Soil information system : Soil information systems and (digital) soil map

The project investigated how other European countries generate soil maps and how they make this information available.

Background (completed research project)

Precise spatial soil information provides an important basis for the sustainable use of soil as a resource. This information is not available for a large part of Switzerland's territory. In order to efficiently remedy this gap, the project looked at how other European countries collect soil data and how they make it accessible.


The aim of the project was to obtain an overview of the availability of soil information in European countries. In pursuit of this objective, ongoing and completed mapping projects were aggregated and their content and methodology analysed. Furthermore, it was examined which soil information is available and how access is regulated.


Availability of soil maps : The most detailed countrywide soil maps are to be found in the former Eastern bloc states. In Western Europe, Belgium and Austria accomplished a nationwide mapping on a scale of 1:20,000 and 1:25,000 respectively. Apart from Germany and the Netherlands, no other Western European country has medium- or large-scale countrywide maps. More detailed soil information is frequently available at the subregion level (e.g. Germany's federal states).

Current soil mappings : In 16 of the 38 countries observed, new soil maps were produced or existing atlases updated in the last ten years. The harmonisation and evaluation of available archive data play a key role here. Statistical methods (soil modelling, digital soil mapping) were used in one third of the countries.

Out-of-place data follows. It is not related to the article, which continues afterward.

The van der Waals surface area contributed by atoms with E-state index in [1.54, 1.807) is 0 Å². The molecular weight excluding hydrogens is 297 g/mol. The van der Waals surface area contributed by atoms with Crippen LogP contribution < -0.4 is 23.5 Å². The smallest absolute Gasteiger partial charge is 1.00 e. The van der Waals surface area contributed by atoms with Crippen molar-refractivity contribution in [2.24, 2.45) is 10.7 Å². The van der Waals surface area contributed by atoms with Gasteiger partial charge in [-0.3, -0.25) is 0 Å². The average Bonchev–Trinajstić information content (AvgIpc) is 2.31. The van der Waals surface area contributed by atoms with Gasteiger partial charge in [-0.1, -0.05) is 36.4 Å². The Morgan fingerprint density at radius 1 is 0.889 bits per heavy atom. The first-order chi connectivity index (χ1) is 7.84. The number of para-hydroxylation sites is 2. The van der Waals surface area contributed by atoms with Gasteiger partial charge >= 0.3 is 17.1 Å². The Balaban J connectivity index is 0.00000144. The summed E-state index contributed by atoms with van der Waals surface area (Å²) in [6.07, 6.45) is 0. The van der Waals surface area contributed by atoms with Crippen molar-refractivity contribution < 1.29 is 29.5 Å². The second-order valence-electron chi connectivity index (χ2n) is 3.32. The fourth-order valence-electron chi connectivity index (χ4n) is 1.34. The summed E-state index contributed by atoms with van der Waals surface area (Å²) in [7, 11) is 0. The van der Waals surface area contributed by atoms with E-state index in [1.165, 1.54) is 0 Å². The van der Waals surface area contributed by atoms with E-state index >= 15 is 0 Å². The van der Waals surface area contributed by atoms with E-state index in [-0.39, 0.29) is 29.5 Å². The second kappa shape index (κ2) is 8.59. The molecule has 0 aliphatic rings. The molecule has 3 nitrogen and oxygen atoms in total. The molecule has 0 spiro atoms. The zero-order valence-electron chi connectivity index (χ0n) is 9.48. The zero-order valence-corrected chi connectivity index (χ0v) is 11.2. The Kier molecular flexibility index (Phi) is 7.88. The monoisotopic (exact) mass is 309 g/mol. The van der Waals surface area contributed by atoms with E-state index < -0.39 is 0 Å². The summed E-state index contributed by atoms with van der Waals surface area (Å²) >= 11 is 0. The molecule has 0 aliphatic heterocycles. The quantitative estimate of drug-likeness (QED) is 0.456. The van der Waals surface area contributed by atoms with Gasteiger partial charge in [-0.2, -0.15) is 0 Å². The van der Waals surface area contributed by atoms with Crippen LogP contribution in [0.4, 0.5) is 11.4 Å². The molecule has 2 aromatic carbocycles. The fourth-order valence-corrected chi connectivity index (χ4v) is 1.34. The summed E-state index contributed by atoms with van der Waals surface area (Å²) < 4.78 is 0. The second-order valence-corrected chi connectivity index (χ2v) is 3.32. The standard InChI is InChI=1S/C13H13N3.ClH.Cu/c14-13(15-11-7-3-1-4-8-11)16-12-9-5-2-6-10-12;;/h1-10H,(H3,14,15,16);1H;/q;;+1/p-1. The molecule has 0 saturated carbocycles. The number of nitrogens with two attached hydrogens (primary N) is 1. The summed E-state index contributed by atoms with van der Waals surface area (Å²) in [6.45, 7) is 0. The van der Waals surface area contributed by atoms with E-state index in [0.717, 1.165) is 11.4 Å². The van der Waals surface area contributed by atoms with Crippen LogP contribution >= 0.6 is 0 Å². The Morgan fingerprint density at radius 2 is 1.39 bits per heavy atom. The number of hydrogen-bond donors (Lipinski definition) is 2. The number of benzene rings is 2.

Soil information systems : More than two thirds of the countries observed have a soil information system which for the most part is freely accessible. In many cases, application maps are available for specific soil issues.

Research applications

Methodological aspects : Direct digital data capture in the field was successfully employed in at least four European mapping projects. Given the significant improvement in data quality, this method should also be used in Swiss mappings.

Real-life applications

Organisation of soil mapping : The collection of soil information is publicly funded in Europe. Soil information is collected at national level, except where federal territories stretch over large areas, as is the case in Germany. A national agency (centre of excellence) mandated to renew and continually optimise mapping methodologies needs to be created for Switzerland. Continuing the current practice of assigning this task to the cantons is inefficient.

Nationwide multifunctional soil assessment : In Europe, assessments draw on homogeneous comprehensive soil information collected nationwide. Switzerland is thus not alone in requiring countrywide soil data. Focusing on a specific problem (e.g. the determination of fruit rotation areas) reduces mapping time and overheads only marginally.

Swiss soil information platform : A central, freely accessible soil information platform is an expedient starting point. The platform should be connected to a data service centre since soil data are complex and users mostly require interpretation of the original mapped soil data.

Original title

Soil information systems and (digital) soil map projects in Europe: what can Switzerland learn?

Principal investigator

  • Andreas Jürg Papritz, ETH Zurich
  • Stéphane Burgos, BFH
  • Marco Carizzoni, BABU GmbH
  • Armin Keller, Agroscope
  • Fabio Wegmann, FOEN